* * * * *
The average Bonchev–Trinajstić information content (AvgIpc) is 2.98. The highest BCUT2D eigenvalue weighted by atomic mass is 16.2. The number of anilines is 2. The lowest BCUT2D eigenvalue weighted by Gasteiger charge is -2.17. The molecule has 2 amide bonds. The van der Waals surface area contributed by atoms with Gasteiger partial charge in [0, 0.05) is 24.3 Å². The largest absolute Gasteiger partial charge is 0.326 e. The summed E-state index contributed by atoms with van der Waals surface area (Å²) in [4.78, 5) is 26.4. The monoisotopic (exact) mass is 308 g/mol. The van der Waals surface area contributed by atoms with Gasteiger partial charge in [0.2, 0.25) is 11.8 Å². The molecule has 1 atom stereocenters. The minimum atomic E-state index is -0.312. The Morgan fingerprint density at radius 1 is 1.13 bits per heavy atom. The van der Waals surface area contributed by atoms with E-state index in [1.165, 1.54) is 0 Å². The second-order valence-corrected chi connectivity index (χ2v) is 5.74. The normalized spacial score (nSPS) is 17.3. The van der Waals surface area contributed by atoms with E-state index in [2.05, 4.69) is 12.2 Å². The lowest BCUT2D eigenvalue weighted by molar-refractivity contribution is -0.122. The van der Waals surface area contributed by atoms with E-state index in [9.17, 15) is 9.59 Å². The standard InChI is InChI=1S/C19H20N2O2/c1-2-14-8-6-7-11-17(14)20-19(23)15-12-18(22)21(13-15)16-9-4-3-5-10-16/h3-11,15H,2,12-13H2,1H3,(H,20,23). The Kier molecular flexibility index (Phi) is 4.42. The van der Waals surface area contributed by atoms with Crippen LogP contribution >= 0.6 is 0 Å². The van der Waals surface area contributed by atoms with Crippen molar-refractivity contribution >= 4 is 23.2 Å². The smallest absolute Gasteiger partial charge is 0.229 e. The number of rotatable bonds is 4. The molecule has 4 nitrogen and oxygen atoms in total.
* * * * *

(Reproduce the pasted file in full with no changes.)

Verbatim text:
The average Bonchev–Trinajstić information content (AvgIpc) is 2.98. The highest BCUT2D eigenvalue weighted by atomic mass is 16.2. The number of anilines is 2. The lowest BCUT2D eigenvalue weighted by Gasteiger charge is -2.17. The molecule has 2 amide bonds. The van der Waals surface area contributed by atoms with Gasteiger partial charge in [0, 0.05) is 24.3 Å². The largest absolute Gasteiger partial charge is 0.326 e. The summed E-state index contributed by atoms with van der Waals surface area (Å²) in [4.78, 5) is 26.4. The monoisotopic (exact) mass is 308 g/mol. The van der Waals surface area contributed by atoms with Gasteiger partial charge in [0.2, 0.25) is 11.8 Å². The molecule has 1 atom stereocenters. The minimum atomic E-state index is -0.312. The Morgan fingerprint density at radius 1 is 1.13 bits per heavy atom. The van der Waals surface area contributed by atoms with E-state index in [1.165, 1.54) is 0 Å². The second-order valence-corrected chi connectivity index (χ2v) is 5.74. The normalized spacial score (nSPS) is 17.3. The van der Waals surface area contributed by atoms with E-state index in [2.05, 4.69) is 12.2 Å². The lowest BCUT2D eigenvalue weighted by molar-refractivity contribution is -0.122. The van der Waals surface area contributed by atoms with E-state index in [9.17, 15) is 9.59 Å². The standard InChI is InChI=1S/C19H20N2O2/c1-2-14-8-6-7-11-17(14)20-19(23)15-12-18(22)21(13-15)16-9-4-3-5-10-16/h3-11,15H,2,12-13H2,1H3,(H,20,23). The Kier molecular flexibility index (Phi) is 4.42. The van der Waals surface area contributed by atoms with Crippen LogP contribution >= 0.6 is 0 Å². The van der Waals surface area contributed by atoms with Crippen molar-refractivity contribution >= 4 is 23.2 Å². The smallest absolute Gasteiger partial charge is 0.229 e. The number of rotatable bonds is 4. The molecule has 4 nitrogen and oxygen atoms in total.